On Apple’s Location Tracking

The controversy over Apple’s “Location Tracking” is quite interesting. It’s worth making clear that the nodes stored in the database are approximations of cell phone towers and WiFi hotspots you’re likely to encounter rather than your location(s) at any given point in time. It’s a way to “prime the well” when doing a GPS lookup to improve performance.

Apple notably failed in a few key ways which should serve as a lesson to others:

  1. Always disclose what you’re doing. – Never just assume what you’re doing with someone’s information is cool. Apple could have mitigated a lot of this had they disclosed what the phone was actually doing from day 1. Never transmit anonymous or personal information without letting the user know first.
  2. Never store more than you need – I can’t believe how many companies mess this up. Storing user information is a liability. A good business limits it’s liabilities to only what’s necessary to conduct business. Storing so much data, and not expunging was a very bad move and amplified the situation. On top of not letting users know what was going on, there was no way to purge information. This just made things much worse. Apple went as far as backing up what should be an expendable cache.
  3. Always be paranoid with information – Apple states “The local cache is protected with iOS security features, but it is not encrypted. Beginning with the next major release of iOS, the operating system will encrypt any local cache of the hotspot and cell tower location information.” in the response to Edward J. Markey. This should have been encrypted since day 1. Various tools existed for a few years that could read this data in the surveillance community. Apple undoubtedly knew people were using this data sometimes for illicit purposes. No company has gotten in trouble for being to secure with customer information with anyone other than the NSA or FBI.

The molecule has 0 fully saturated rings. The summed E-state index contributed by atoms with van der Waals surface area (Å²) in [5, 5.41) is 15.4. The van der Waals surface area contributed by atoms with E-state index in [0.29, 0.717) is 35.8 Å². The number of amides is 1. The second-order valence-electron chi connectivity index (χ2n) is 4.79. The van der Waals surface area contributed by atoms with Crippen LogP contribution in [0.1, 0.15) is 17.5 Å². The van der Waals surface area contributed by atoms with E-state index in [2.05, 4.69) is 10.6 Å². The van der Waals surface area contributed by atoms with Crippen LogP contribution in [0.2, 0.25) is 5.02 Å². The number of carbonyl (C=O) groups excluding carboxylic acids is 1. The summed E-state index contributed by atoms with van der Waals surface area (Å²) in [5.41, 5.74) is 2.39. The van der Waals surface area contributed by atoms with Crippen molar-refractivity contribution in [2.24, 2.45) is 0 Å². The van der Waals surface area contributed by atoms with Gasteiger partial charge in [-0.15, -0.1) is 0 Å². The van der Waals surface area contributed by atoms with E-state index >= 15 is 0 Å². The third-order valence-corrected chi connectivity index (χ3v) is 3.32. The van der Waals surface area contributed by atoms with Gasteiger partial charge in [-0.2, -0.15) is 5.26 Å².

It’s worth noting that their software update in response to this controversy is actually pretty good and pretty thorough. I’m surprised they couldn’t quickly shim some encryption around it. The iOS is loaded with enough DRM and crypto.

On another note, I fully expect some court cases to be reopened now that “cell phone records” are not quite as accurate as they were falsely billed to be. Also companies who marketed software are capable of showing a users location history may be liable as this wasn’t accurately vetted. If they did good testing they would have seen the extent of it’s “tracking”. It seems inevitable.

Lastly, I wonder how much battery life, and how much bandwidth this was utilizing. Some customers are on metered WiFi (especially some hotspots). To geo-tag one must turn on GPS, meaning battery life was being drained behind the scenes.

Apple’s full response can be found on Congressman Ed Markey’s website (copied here for perpetuity).

Things You’ll Love About Firefox 3.5

For the upcoming Firefox 3.6 release: go here!

Firefox 3.5 is around the corner. For those who don’t pay attention to development here’s the big features worth checking out. There are lots more, but these are my favorites:

User Centric Features

Private Browsing – Officially it’s called “Private Browsing” but most know it as “porn mode”. Simply put once you turn on the feature nothing about your browsing is saved to your computer until you turn it off. No browser history, cookies, cache, no passwords, download list. Great for shared computers where you may not want the next person to know where you shopped, what you bought etc.

Faster JavaScript – Everyone is doing it. Firefox 3.5 now ships with TraceMonkey which uses a technique, called trace trees to add just-in-time native code compilation to SpiderMonkey, the JS engine in Firefox. Bottom line: faster JavaScript makes JavaScript powered sites like Gmail way faster.

Faster Awesomebar – The awesomebar is a fast way of browsing the web, but the UI can sometimes get a little sluggish. Some awesome work has been done to optimize it for better performance. Faster UI = better browsing experience.

Better Awesomebar – The Awesomebar got a few enhancements including autocomplete for tagging, which is extremely handy as well as editing tags on multiple bookmarks at the same time.

Undo Closed Window – We’ve all done it before. Now you can undo a closed window just like a closed tab.

Drag Tab To New Window – Previously you could drag/drop to reorder tabs. Now you can drag a tab off the tab bar to move it into its own window. This may sound trivial but it actually makes organizing tabs much easier.

Video/Audio – Firefox 3.5 supports the new HTML5 <video/> and <audio/> tags. Specifically it supports Vorbis in Ogg containers, as well as WAV with support for more formats expected in the future. I’ve discussed open video before and suggest learning more about how important this is there.

SSL Error Pages Suck Less – The error pages shown when there is an SSL error were pretty tough on users since they didn’t display anything helpful. The new error pages are a bit more helpful. The bug implementing the changes has tons of details on the changes.